This is astonishingly basic, but do try to remember that the people you’re working for know about the law and will assume you do too. They’ll be more impressed if you can explain legal concepts simply.
It’s not just an opportunity for you
The summer placement should be seen as a two-way street. On the one hand, you’re getting an insight into what the law is like and how one particular firm operates (bearing in mind that no two firms are the same). On the other hand, the firm is getting a look at you. Rather than the 30-minute interview, they get to see you in the workplace for a few weeks. It’s an astonishing opportunity to sell yourself to a potential employer. It’s also an astonishing opportunity to mess things up entirely. As I said in a previous post: watch, listen and try to appreciate the culture.
My advice to trainees was that it was difficult to overstate how inappropriate the title ‘’support staff’ is. Remember this. Secretaries, paralegals, IT staff, and librarians can make your life easier. They can also make your life a lot harder. They may not have a say in whether or not you get hired in due course but if you annoy them, they’ll make damned sure that their opinion finds its way to HR.
If you are asked to do the bun run, do it. Qualified lawyers do it. Don’t get it wrong. If you can’t be trusted with remembering four different coffees and a few yum yums, then what does that say about you?
A closed mouth catches no flies
More seriously, it can be exciting to be privy to a law firm’s work. Don’t talk about this outside the firm. Ever. You’ll get this drilled into you on your first day but, well, I’ve lost count of the times I’ve heard snippets of transactions or gossip from law firms on the Glasgow to Edinburgh train.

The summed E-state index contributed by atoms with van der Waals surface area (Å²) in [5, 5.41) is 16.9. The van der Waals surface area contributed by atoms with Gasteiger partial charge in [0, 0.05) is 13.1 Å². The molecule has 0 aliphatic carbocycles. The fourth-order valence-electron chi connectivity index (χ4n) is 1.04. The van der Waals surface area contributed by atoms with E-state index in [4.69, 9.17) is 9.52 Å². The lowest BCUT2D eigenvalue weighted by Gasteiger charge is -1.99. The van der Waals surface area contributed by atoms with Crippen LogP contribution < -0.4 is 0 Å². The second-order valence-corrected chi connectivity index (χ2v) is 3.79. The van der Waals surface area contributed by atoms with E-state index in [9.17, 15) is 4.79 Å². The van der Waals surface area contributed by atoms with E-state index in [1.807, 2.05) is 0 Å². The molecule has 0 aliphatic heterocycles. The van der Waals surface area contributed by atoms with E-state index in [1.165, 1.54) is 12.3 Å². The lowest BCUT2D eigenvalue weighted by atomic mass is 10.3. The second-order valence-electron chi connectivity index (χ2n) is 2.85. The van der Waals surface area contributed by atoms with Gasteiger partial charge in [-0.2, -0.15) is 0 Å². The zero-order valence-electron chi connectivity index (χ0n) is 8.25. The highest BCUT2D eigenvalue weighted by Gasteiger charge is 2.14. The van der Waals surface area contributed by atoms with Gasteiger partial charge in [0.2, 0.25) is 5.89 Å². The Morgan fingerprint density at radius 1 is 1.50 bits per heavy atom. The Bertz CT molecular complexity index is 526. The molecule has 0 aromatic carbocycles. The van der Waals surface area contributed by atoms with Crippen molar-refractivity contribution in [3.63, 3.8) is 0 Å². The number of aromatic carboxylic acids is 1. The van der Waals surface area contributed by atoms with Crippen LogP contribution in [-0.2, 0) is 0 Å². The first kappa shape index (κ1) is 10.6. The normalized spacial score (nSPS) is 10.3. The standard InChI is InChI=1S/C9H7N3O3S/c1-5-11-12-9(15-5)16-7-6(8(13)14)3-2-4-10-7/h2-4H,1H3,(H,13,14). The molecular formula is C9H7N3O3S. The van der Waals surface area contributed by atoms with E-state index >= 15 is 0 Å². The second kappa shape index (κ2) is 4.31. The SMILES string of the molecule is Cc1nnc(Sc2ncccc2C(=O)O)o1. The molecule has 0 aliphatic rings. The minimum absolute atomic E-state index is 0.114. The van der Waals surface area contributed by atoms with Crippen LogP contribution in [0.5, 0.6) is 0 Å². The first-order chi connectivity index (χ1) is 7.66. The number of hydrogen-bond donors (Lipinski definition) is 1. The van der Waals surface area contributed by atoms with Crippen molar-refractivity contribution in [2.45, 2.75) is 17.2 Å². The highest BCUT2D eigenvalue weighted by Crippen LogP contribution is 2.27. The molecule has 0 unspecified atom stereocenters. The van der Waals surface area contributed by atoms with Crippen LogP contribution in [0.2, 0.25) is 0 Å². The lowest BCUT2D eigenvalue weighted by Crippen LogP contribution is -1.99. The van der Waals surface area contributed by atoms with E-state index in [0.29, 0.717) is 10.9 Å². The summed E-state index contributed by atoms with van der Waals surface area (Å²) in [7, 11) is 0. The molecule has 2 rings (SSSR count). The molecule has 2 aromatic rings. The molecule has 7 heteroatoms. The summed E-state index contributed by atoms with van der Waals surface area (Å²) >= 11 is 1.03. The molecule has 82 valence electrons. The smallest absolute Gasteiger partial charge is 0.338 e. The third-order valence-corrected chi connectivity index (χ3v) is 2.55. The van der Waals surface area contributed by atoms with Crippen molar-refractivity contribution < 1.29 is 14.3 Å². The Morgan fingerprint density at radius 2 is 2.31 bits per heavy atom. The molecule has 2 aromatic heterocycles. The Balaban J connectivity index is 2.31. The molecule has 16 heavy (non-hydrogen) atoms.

It’s easy to think, particularly as an intern at a big firm, that you’re one of the gang. You aren’t really – you’re there for a few weeks. Remember that the people you’re laughing and joking with, and the people that you go on a night out with, may have a hand in deciding whether or not you get a traineeship.
You may be one of a number of summer students. These people, and your supervisors, may be the beginnings of your professional network. There’s a political difficulty inherent within this. Those other summer students will likely be competing with you for a smaller number of traineeships in due course.
There’s no point going all ‘Goldman Sachs Elevator’ and trying to undermine, or embarrass, other summer students. Karma is, as they say, a bitch. Just make sure that in your short time you give the best possible impression. Remember that Scots law is a village and a particularly gossipy village at that – rumours of poor performance, bad behaviour or general shoddiness will spread.
Well, we know what firms want from a future trainee. But a good bit of advice is: be yourself. Ultimately, if they don’t pick you then that doesn’t mean you won’t be a lawyer. It just means that the firm in question was looking for something different.
How else can you get the most out of interning? At various points during your internship, sit down and consider what you’ve learned. Think what went well, what didn’t go so well, why certain things happened, what you’d do differently if you found yourself in the same situation.
I know educationalists like me always bang on about reflective learning – and I know the mere mention of it will turn people off! – but it really is a great way of ensuring that you get the most from your placement.
That should, in due course, put you in much better stead when it comes to starting a traineeship.